Just like human boys and girls, male monkeys like to play with toy cars while female monkeys prefer dolls.
The discovery is one of many signs of deep-rooted behavioural differences between the sexes that scientists are exploring with the latest tools of genetics and neuroscience.
Researchers report significant differences in the structure and functioning of male and female brains - in humans and in animals - that show up in different behaviours.
The differences apparently date far back in evolutionary history to the time before humans and monkeys separated from their common ancestor 25 million years ago, said Gerianne Alexander, a psychologist at Texas A&M University, who led the monkey experiment.
"Human evolution has created two different types of brains designed for equally intelligent behaviour," Richard Haier, a neuroscientist at the University of California at Irvine, wrote in the journal NeuroImage.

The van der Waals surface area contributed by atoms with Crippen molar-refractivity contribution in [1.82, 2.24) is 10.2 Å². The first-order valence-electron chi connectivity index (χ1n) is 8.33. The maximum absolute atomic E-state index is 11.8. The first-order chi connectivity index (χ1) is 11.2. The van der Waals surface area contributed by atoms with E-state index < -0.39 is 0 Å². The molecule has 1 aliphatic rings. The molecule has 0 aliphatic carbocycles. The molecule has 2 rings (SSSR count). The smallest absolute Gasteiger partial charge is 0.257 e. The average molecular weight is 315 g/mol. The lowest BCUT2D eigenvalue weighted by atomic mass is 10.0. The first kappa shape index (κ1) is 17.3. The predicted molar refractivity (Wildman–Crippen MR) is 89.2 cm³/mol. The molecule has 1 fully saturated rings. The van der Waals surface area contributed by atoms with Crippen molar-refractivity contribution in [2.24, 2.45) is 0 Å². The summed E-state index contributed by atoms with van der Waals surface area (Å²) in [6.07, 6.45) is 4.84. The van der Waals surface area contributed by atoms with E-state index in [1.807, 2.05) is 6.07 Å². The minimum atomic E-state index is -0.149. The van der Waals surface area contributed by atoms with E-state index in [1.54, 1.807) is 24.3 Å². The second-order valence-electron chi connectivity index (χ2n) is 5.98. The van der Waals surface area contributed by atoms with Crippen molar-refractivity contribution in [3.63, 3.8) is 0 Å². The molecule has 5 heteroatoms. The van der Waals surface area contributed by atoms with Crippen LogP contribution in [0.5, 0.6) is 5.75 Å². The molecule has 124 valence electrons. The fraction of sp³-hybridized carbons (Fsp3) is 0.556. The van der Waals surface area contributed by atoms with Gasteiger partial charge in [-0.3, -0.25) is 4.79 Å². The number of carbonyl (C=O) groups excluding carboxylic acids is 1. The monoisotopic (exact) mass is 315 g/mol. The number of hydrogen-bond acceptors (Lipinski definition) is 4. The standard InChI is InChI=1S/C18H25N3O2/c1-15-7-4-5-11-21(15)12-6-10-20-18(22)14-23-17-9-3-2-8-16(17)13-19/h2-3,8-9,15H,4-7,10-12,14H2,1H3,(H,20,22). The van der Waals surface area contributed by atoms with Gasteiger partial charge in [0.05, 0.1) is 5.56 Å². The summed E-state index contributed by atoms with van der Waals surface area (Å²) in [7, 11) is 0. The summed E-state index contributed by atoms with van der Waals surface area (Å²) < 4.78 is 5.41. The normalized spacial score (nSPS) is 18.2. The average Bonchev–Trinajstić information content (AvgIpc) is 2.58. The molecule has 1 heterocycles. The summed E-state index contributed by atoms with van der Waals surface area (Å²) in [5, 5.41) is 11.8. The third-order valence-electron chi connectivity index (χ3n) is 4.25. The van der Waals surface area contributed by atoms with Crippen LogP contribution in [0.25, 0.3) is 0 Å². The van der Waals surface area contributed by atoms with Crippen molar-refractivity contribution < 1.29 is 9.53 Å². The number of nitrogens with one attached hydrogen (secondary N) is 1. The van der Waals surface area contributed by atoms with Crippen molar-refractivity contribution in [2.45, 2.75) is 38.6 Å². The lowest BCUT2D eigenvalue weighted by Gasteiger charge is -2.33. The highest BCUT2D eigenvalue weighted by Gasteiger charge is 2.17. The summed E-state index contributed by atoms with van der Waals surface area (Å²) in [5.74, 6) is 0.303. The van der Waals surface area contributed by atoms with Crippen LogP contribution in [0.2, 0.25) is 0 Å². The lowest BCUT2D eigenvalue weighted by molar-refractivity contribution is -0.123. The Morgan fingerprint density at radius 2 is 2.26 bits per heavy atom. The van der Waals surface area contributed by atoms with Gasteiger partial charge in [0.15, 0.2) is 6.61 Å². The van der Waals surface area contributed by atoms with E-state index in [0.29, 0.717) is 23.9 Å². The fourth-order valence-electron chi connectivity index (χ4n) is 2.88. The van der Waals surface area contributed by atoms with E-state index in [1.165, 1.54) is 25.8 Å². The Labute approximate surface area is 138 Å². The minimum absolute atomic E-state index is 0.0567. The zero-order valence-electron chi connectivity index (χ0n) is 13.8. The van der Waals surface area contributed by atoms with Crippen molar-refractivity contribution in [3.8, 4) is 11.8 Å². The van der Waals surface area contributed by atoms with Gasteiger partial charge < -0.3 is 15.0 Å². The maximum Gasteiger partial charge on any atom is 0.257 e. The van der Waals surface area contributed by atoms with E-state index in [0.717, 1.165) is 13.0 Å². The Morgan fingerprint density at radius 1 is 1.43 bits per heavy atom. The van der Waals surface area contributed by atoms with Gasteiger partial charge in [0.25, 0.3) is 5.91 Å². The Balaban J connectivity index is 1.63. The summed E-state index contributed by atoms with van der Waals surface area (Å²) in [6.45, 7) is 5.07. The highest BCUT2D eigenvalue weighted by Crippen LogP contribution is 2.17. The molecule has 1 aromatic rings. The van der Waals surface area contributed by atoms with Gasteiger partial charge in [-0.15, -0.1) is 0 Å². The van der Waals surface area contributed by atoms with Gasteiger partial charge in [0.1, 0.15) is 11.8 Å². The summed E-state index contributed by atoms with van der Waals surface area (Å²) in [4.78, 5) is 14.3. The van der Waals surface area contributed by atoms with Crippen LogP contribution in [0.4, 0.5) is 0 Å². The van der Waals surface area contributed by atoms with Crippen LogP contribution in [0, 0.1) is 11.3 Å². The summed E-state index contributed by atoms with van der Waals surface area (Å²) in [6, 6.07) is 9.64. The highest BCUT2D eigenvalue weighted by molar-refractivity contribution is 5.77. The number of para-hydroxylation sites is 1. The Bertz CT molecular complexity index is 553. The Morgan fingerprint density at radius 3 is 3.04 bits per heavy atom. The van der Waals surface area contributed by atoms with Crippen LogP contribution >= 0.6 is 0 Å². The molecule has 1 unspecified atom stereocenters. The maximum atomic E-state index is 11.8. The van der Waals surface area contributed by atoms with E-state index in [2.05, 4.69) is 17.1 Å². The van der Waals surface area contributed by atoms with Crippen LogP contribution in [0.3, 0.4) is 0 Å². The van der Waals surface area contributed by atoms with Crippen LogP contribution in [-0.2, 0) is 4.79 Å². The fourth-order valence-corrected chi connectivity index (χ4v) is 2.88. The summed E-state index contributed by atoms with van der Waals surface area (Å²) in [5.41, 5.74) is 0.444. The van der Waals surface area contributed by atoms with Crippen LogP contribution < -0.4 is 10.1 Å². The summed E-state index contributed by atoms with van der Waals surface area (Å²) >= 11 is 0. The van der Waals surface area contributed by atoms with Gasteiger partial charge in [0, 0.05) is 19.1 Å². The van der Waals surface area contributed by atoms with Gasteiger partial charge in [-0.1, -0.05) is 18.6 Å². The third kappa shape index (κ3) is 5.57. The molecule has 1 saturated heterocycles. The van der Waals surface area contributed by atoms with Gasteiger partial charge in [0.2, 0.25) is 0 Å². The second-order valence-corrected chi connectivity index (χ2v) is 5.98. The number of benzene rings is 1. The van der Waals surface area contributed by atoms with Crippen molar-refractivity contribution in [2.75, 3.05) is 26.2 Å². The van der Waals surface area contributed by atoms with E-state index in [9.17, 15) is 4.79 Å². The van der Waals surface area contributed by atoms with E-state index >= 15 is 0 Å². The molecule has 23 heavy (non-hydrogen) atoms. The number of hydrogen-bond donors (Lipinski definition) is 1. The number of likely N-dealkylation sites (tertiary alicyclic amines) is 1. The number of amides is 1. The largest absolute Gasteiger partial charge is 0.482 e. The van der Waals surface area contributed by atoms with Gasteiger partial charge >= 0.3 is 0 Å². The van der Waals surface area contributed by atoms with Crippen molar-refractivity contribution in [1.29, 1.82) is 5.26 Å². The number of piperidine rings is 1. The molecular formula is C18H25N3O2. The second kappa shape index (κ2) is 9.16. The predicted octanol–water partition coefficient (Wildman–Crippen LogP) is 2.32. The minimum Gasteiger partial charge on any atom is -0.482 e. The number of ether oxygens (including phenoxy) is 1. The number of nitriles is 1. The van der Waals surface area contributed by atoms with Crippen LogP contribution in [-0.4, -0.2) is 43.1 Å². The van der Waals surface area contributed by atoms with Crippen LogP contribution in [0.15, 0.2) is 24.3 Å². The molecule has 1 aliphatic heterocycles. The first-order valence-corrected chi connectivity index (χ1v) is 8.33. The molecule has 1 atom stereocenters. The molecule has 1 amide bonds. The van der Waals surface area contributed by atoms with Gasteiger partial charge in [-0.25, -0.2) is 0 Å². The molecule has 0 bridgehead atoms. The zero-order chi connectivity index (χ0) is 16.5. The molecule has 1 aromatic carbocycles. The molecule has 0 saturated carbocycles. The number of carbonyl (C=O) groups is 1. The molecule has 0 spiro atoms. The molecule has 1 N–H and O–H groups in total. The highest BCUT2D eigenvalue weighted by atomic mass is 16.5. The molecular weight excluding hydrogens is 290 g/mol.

In the monkey experiment, researchers put a variety of toys in front of 44 male and 44 female vervets, a breed of small African monkey, and measured the amount of time they spent with each object.
Like little boys, some male monkeys moved a toy car along the ground. Like little girls, female monkeys closely inspected a doll's bottom. Males also played with balls while females fancied cooking pots. Both were interested in neutral objects such as a picture book and a stuffed dog.
People used to think that boys and girls played differently because of the way they were brought up. Now scientists such as Dr Alexander say a creature's genetic inheritance also plays an important role.